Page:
The next day Julia and I were awaken at 4am so they could draw blood to test her clotting numbers. Julia was so strong, but how much poking can one little girl bear? The numbers were good, so the pex was a go. The nurse arrived in the morning for what we hoped would be a smooth treatment. We should have known better. This day, there was a different problem with the line. There were some clots around the opening of the catheter. In order to keep good flow, the pheresis nurse had to continually flush out the lines, which meant more fooling with the catheter, more stress and discomfort for Julia. Fifteen minutes into the pheresis, Julia started whining, was white as a sheet, and her blood pressure dropped. They had to postpone treatment for 15 minutes, and pump her full of fluids. Luckily, she perked up, and we were able to complete the treatment. It was another long, stressful treatment for Julia. Afterwards, she felt much better, and went to the playroom for some games and crafts.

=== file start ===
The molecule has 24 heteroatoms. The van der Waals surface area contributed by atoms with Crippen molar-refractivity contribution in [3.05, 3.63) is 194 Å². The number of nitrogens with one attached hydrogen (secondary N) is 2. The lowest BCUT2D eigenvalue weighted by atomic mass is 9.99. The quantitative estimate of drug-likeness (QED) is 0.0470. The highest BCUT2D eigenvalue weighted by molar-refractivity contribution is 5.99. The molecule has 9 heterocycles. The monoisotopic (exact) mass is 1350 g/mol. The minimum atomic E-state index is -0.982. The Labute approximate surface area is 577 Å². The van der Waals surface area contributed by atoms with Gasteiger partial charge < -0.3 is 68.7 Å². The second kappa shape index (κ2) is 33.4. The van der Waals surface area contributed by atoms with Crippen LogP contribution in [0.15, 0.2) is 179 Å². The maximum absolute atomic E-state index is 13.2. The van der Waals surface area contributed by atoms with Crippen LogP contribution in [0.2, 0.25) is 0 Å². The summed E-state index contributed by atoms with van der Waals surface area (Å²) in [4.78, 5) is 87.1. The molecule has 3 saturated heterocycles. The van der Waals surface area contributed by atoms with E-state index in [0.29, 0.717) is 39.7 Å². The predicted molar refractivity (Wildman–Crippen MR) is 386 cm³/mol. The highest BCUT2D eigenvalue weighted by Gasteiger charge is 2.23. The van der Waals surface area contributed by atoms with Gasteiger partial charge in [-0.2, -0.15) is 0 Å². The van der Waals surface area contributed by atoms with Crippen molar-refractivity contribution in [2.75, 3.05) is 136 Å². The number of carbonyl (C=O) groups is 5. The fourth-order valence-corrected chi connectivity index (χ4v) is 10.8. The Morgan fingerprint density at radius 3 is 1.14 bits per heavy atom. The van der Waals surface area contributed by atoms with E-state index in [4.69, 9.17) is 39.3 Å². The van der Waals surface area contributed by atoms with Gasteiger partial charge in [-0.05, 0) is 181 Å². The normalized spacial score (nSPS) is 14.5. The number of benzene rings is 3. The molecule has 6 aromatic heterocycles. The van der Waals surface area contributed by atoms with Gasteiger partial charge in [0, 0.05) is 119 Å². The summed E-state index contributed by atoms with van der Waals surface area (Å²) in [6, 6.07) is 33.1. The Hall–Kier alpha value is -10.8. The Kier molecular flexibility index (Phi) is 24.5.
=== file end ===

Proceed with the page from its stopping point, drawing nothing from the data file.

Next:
The fourth and final day, Julia was again woken early for a blood test. Her numbers were good, and it was a go. Finally, she had an easy treatment. The blood flow was good, she had already been pumped full of fluids, so it was just hook her up to the machine and watch some movies. If all the treatments had been like this, it would have been a much easier process. The worst part of the whole week, for Julia, was about to come. She was so afraid to have the catheter removed, I don't blame her. She wanted to be sedated. The nurse came in and removed the dressing, the stitches, the catheter, and held pressure on the wound for five minutes and replaced the band aid. Poor Julia screamed the whole time. Of course, there was some bleeding. So the nurse had to remove the dressing again, and held pressure on the wound for 15 more minutes. Finally she put the dressing on, and we stayed at the hospital a few hours for observation.